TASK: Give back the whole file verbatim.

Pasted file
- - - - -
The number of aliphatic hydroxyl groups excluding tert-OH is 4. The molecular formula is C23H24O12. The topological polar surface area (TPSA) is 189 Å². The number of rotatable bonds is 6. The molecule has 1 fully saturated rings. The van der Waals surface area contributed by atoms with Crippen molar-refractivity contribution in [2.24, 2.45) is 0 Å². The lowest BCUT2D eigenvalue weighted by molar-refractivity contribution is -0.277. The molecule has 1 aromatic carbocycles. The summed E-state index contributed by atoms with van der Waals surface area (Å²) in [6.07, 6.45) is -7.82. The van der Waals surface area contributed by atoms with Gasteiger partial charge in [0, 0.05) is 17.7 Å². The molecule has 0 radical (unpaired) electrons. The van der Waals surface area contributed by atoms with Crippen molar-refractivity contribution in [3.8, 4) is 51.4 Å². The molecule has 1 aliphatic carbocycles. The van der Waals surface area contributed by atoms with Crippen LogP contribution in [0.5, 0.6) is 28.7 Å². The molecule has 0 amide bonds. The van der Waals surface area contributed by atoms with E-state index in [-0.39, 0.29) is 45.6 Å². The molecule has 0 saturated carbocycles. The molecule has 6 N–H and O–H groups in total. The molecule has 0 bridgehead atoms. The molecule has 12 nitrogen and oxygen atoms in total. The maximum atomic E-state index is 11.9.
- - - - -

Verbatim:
The number of aliphatic hydroxyl groups excluding tert-OH is 4. The molecular formula is C23H24O12. The topological polar surface area (TPSA) is 189 Å². The number of rotatable bonds is 6. The molecule has 1 fully saturated rings. The van der Waals surface area contributed by atoms with Crippen molar-refractivity contribution in [2.24, 2.45) is 0 Å². The lowest BCUT2D eigenvalue weighted by molar-refractivity contribution is -0.277. The molecule has 1 aromatic carbocycles. The summed E-state index contributed by atoms with van der Waals surface area (Å²) in [6.07, 6.45) is -7.82. The van der Waals surface area contributed by atoms with Gasteiger partial charge in [0, 0.05) is 17.7 Å². The molecule has 0 radical (unpaired) electrons. The van der Waals surface area contributed by atoms with Crippen molar-refractivity contribution in [3.8, 4) is 51.4 Å². The molecule has 1 aliphatic carbocycles. The van der Waals surface area contributed by atoms with Crippen LogP contribution in [0.5, 0.6) is 28.7 Å². The molecule has 0 amide bonds. The van der Waals surface area contributed by atoms with E-state index in [-0.39, 0.29) is 45.6 Å². The molecule has 0 saturated carbocycles. The molecule has 6 N–H and O–H groups in total. The molecule has 0 bridgehead atoms. The molecule has 12 nitrogen and oxygen atoms in total. The maximum atomic E-state index is 11.9.